Heat the oven to 425°F. On a lightly floured surface, roll the pastry to a 13x14-inch rectangle. Prick the pastry all over put the pastry on a baking sheet that is at least 13x14 inches (lay a sheet of parchment on top if you have any) and lay a cooling rack or another heavy baking sheet on top so that it’s perfectly flat on the pastry and there are no gaps between the layer of pastry and the rack or sheet on top. Bake until the pastry is very deep golden brown all over, 15 to 25 minutes; it shouldn’t puff at all except possibly around the edges abit. Remove the rack and parchment, slide the pastry off the sheet, and let cool on a rack.
Meanwhile, put the chocolate in a stainless-steel bowl set over a saucepan half-full of water. Bring the water to a bare simmer and melt the chocolate. Remove the bowl from the heat. In one pour, add 2/3 cup of the cream. With a whisk or a rubber spatula, gently stir until the mixture is smooth and glossy (it will look curdled at first). Stir in the vanilla and salt. Pour 3/4 cup of the chocolate mixture into a measuring cup and reserve it as the sauce.
Whip the remaining 1-1/3 cups cream until it forms soft peaks and then slowly pour in the remaining chocolate mixture (you should have about 1/4 cup) while continuing to beat. Stop when the cream just holds firm peaks; don’t overbeat or the cream will look and feel lumpy.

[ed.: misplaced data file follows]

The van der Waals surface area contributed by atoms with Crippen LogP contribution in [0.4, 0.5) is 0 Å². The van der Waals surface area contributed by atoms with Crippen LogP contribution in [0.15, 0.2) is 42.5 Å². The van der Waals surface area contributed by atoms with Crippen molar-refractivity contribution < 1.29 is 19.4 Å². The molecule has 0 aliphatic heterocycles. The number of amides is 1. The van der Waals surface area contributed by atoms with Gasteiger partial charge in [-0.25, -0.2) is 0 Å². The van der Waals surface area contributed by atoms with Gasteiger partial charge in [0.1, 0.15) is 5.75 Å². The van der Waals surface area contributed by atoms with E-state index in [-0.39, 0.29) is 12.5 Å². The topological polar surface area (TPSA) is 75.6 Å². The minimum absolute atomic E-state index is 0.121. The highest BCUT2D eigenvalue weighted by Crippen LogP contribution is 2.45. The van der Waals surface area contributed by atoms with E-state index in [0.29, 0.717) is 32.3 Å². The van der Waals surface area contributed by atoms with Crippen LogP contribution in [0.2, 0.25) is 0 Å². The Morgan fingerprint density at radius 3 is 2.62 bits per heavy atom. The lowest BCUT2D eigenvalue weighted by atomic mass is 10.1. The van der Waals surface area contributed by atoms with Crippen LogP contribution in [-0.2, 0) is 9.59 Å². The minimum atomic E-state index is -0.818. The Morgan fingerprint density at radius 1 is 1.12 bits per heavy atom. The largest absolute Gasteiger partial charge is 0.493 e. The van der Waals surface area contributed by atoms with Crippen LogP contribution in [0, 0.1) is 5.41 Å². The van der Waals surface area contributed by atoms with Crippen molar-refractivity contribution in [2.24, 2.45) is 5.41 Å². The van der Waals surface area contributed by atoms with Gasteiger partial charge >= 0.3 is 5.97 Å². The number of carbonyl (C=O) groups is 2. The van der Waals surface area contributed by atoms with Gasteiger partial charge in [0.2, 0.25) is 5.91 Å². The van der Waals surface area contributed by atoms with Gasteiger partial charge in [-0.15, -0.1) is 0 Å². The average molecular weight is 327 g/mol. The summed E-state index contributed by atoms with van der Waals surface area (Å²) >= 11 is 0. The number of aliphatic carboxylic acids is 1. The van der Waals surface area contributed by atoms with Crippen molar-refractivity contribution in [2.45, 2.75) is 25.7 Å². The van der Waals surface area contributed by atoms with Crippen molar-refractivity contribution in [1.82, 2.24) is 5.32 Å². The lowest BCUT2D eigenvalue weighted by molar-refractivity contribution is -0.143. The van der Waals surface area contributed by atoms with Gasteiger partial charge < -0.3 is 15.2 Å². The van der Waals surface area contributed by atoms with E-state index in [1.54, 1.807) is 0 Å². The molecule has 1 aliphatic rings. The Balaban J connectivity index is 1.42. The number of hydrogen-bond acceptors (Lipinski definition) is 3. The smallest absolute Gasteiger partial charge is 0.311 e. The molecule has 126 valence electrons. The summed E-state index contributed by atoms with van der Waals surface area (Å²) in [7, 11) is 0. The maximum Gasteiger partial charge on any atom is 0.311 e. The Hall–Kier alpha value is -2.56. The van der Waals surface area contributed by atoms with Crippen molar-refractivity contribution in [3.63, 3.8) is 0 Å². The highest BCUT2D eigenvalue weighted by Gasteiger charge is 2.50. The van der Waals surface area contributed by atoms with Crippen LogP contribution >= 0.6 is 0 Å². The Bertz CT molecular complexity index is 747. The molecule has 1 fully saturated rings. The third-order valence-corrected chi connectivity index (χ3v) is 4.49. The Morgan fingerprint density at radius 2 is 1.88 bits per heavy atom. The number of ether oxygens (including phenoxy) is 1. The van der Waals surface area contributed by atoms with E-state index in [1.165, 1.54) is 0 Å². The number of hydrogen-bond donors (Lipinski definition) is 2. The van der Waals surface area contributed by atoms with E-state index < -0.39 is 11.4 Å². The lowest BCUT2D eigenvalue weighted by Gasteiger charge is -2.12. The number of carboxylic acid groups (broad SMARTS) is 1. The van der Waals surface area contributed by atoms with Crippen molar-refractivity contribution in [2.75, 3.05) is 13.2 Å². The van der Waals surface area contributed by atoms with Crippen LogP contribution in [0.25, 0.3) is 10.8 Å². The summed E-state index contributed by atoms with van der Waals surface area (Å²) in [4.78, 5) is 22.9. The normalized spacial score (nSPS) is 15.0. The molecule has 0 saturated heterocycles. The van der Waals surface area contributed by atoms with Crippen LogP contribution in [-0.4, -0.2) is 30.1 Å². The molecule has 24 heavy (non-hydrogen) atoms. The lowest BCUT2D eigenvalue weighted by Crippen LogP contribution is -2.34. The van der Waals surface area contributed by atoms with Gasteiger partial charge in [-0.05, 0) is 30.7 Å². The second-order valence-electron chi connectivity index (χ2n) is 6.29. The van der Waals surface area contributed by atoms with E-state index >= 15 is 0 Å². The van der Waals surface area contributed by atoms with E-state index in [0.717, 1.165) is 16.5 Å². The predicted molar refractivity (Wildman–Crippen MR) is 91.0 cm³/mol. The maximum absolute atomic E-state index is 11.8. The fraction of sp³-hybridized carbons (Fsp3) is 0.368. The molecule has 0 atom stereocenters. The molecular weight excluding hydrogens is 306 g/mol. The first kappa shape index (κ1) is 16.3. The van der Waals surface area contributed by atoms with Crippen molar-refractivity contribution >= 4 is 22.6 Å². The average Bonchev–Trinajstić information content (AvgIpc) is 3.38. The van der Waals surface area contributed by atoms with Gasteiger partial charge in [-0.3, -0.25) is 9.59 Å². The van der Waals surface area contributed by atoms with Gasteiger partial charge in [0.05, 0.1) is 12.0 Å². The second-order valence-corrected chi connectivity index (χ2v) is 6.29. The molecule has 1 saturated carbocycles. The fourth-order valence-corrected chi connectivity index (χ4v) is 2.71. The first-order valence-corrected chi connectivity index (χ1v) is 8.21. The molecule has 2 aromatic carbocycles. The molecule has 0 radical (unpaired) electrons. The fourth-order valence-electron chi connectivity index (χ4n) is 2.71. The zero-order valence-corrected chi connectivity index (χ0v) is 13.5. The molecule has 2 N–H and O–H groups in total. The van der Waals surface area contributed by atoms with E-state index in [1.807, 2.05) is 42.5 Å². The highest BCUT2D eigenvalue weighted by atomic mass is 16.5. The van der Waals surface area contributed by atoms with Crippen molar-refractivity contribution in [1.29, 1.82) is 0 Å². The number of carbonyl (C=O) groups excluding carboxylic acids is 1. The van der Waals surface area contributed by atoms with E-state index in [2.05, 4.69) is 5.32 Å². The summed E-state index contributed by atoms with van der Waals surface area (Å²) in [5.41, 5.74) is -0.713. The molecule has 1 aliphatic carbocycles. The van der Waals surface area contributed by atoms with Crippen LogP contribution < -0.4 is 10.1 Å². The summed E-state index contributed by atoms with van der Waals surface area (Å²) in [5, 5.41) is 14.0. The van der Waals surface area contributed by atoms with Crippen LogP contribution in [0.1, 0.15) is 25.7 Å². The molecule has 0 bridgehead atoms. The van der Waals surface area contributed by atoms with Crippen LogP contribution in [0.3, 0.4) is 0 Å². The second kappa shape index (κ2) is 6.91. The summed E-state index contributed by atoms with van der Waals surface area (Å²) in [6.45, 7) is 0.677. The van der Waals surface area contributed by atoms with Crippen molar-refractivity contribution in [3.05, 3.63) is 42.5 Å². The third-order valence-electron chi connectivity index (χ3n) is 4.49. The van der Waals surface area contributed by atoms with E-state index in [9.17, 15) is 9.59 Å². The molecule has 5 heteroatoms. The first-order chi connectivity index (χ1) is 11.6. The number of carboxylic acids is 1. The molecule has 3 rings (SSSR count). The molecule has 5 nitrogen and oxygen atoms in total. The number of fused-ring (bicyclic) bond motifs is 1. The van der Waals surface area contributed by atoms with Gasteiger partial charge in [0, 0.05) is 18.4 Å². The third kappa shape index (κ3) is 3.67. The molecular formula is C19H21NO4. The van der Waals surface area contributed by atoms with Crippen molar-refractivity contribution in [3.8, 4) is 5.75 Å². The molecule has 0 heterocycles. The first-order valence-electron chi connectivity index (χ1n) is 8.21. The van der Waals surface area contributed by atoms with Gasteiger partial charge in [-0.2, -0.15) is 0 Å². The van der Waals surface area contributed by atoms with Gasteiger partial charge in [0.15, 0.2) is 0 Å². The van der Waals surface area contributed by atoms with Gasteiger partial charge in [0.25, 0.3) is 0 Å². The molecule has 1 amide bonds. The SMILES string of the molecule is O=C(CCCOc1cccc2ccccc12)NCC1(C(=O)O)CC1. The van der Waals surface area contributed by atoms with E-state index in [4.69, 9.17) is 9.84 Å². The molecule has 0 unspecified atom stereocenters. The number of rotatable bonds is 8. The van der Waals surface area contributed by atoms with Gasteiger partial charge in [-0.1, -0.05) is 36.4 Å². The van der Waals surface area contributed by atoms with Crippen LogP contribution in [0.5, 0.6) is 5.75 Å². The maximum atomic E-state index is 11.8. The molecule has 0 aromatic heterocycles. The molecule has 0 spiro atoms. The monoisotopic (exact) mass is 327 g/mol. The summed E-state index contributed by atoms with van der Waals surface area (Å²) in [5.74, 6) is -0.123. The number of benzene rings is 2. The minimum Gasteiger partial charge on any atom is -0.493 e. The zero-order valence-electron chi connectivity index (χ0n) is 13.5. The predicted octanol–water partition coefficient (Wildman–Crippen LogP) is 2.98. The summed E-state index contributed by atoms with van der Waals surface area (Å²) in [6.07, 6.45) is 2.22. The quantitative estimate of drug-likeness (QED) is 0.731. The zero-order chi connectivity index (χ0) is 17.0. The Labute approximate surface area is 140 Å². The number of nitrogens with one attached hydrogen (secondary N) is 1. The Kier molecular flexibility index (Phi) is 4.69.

When the pastry is cool, using a sharp knife, trim the edges all around to make an even 12-inch square. Cut the square into sixteen 3-inch squares. Put eight pieces on eight dessert plates. Sift the confectioners’ sugar, if using, over the remaining pieces. Spoon a generous 1/3-cup of the chocolate cream onto each bottom piece and arrange the raspberries in three neat rows on top. Top with the remaining pastry pieces. Loosen the chocolate sauce to a flowing consistency by stirring in a few tablespoons of very hot water. Drizzle the chocolate sauce in a zigzag pattern over each napoleon and serve, passing more sauce at the table.
You’ll have a lot of chocolate sauce left over; refrigerate it for up to two weeks or freeze it for up to two months.
Photo: Scott Phillips